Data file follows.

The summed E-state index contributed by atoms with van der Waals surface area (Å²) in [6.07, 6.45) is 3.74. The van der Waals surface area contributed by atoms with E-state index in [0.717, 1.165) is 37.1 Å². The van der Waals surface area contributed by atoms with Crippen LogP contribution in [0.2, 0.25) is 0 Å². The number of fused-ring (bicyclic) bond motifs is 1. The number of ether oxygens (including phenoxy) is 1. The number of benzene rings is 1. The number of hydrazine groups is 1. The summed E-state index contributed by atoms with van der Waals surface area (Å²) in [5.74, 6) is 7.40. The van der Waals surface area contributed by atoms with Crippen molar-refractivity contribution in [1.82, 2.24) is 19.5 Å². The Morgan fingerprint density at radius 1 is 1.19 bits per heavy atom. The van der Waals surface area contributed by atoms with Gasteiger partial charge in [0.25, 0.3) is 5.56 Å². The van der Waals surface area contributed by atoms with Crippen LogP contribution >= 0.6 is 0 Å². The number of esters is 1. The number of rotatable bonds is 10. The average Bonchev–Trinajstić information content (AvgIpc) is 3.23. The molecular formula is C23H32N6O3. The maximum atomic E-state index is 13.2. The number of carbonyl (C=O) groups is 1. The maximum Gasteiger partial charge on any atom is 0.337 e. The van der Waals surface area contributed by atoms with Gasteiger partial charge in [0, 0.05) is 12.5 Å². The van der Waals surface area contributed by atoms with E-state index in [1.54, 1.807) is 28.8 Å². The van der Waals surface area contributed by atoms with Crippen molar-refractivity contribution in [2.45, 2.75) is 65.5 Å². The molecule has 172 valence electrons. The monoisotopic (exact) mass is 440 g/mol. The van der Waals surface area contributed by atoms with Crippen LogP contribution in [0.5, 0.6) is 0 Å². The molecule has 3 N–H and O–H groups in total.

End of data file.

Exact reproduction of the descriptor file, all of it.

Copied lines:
The summed E-state index contributed by atoms with van der Waals surface area (Å²) in [6.07, 6.45) is 3.74. The van der Waals surface area contributed by atoms with E-state index in [0.717, 1.165) is 37.1 Å². The van der Waals surface area contributed by atoms with Crippen LogP contribution in [0.2, 0.25) is 0 Å². The number of fused-ring (bicyclic) bond motifs is 1. The number of ether oxygens (including phenoxy) is 1. The number of benzene rings is 1. The number of hydrazine groups is 1. The summed E-state index contributed by atoms with van der Waals surface area (Å²) in [5.74, 6) is 7.40. The van der Waals surface area contributed by atoms with Crippen molar-refractivity contribution in [1.82, 2.24) is 19.5 Å². The Morgan fingerprint density at radius 1 is 1.19 bits per heavy atom. The van der Waals surface area contributed by atoms with Gasteiger partial charge in [0.25, 0.3) is 5.56 Å². The van der Waals surface area contributed by atoms with Crippen LogP contribution >= 0.6 is 0 Å². The number of esters is 1. The number of rotatable bonds is 10. The average Bonchev–Trinajstić information content (AvgIpc) is 3.23. The molecular formula is C23H32N6O3. The maximum atomic E-state index is 13.2. The number of carbonyl (C=O) groups is 1. The maximum Gasteiger partial charge on any atom is 0.337 e. The van der Waals surface area contributed by atoms with Gasteiger partial charge in [0, 0.05) is 12.5 Å². The van der Waals surface area contributed by atoms with E-state index in [1.54, 1.807) is 28.8 Å². The van der Waals surface area contributed by atoms with Crippen molar-refractivity contribution in [2.45, 2.75) is 65.5 Å². The molecule has 172 valence electrons. The monoisotopic (exact) mass is 440 g/mol. The van der Waals surface area contributed by atoms with Crippen LogP contribution in [0.5, 0.6) is 0 Å². The molecule has 3 N–H and O–H groups in total.